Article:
For the last two weeks, I have been subjected — along with my wife, Valerie Plame — to a partisan Republican smear campaign. In right-wing blogs and on the editorial pages of the Wall Street Journal and the National Review, I've been accused of being a liar and, worse, a traitor.
This is the latest chapter in a saga that began in 2002 when I was asked by the CIA to investigate a report that Saddam Hussein had tried to purchase several hundred tons of uranium yellowcake from the West African country of Niger in order to reconstruct Iraq's nuclear weapons program.
I went to Niger, investigated and told the CIA that the report was unfounded. Then, in July 2003, I revealed some details of my investigation in a New York Times Op-Ed article. I did that because President Bush had used the Niger claim to support going to war in Iraq — to support his contention that we could not wait "for the smoking gun to become a mushroom cloud" — even though the administration knew that evidence for it was all but nonexistent. Shortly after that article was published, the attacks began: Administration sources leaked to the media that my wife was an undercover CIA operative — an unprecedented betrayal of national security and a possible felony.
In the last two weeks, since the Senate Intelligence Committee released its report on intelligence failures, the smear attacks have intensified. Based on distortions in the report, they appear to have three purposes: to sow confusion; to distract attention from the fact that the White House used the Niger claim even after CIA Director George Tenet told Bush that "the reporting was weak"; and to protect whoever it was who told the press about Valerie.
The primary new charge from the Republicans is that I lied when I said Valerie had nothing to do with my being assigned to go to Niger. That's important to the administration because there's a criminal investigation underway, and if she did play a role, divulging her CIA status may be defendable. In fact, though the Senate committee cites a CIA source saying Valerie had a role in the assignment, it ignores what the agency told Newsday reporters as early as July 2003, long before I ever acknowledged Valerie's CIA employment.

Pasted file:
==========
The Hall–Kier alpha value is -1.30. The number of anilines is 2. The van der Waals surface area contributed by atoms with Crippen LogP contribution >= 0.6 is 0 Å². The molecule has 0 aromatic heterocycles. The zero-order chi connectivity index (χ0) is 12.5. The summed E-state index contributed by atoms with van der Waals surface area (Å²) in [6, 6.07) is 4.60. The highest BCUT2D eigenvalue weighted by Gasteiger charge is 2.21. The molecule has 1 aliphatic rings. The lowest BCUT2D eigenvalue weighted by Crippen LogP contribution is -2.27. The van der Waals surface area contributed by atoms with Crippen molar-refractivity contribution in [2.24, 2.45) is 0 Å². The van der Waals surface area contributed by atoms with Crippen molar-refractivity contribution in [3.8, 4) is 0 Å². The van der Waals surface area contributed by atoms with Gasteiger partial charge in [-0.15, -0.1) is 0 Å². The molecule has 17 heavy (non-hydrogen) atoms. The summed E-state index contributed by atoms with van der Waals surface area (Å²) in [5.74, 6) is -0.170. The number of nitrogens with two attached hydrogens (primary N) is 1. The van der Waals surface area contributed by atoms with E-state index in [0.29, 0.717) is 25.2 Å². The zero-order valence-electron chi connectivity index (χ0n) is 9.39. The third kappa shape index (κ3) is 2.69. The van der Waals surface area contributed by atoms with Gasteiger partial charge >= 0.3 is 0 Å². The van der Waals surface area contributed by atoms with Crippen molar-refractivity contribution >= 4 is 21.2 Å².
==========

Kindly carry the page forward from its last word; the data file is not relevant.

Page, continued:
"A senior intelligence officer," the reporters wrote, "confirmed that Plame was a Directorate of Operations undercover officer who worked 'alongside' the operations officers who asked her husband to travel to Niger.
"But he said she did not recommend her husband to undertake the Niger assignment. 'They [the officers who did ask Wilson to check the uranium story] were aware of who she was married to, which is not surprising,' he said. 'There are people elsewhere in government who are trying to make her look like she was the one who was cooking this up, for some reason,' he said. 'I can't figure out what it could be.' " Last week, a CIA source repeated this to CNN and the Los Angeles Times.
On another front, my enemies claim I based my conclusions about the Niger claim on documents that the Senate report now suggests I couldn't have seen. But the truth is that I made it clear in the New York Times article that I had never seen the written documents concerning the alleged sale between Iraq and Niger. By then, however, as I wrote, news accounts had already "pointed out that the documents had glaring errors — they were signed, for example, by officials who were no longer in government — and were probably forged."
Finally, it has been suggested that my work for the CIA, rather than debunking the Niger claim, supported it. Although some analysts continued to believe that the Iraqis were interested in purchasing Niger uranium, that is a far cry from Bush's claim in the State of the Union: "British intelligence has learned that Saddam Hussein recently sought significant quantities of uranium from Africa." My report said there was no evidence that such a thing occurred in Niger.
The attacks against me should not obscure the facts. The day after my article in the Times appeared in July 2003, the president's spokesman acknowledged that "the 16 words did not merit inclusion in the State of the Union address."
The Senate report makes clear that senior leadership of the CIA tried repeatedly to keep this unsubstantiated claim out of presidential addresses. Three months before the State of the Union, on Oct. 6, 2002, the CIA sent a fax to the White House stating that "the Africa story is overblown." Tenet testified that on that day he told the deputy national security advisor the "president should not be a fact witness on this issue" because "the reporting was weak."
The right-wing campaign against me and Valerie does not alter the reality that someone in the Bush administration exposed her identity and compromised national security. I believe it was a malicious act meant to keep others from crossing a vindictive administration.
Most important, when it comes to the Niger claim — and so many other claims underlying the decision to go to war in Iraq — it is the Bush administration, not Joe Wilson, who spoke the words that have cost us more than 900 lives and billions of dollars and have left our international reputation in tatters.
Joseph C. Wilson IV is the author of "The Politics of Truth" (Carroll & Graff, 2004). He was in the diplomatic service for 23 years
Copyright 2004 Los Angeles Times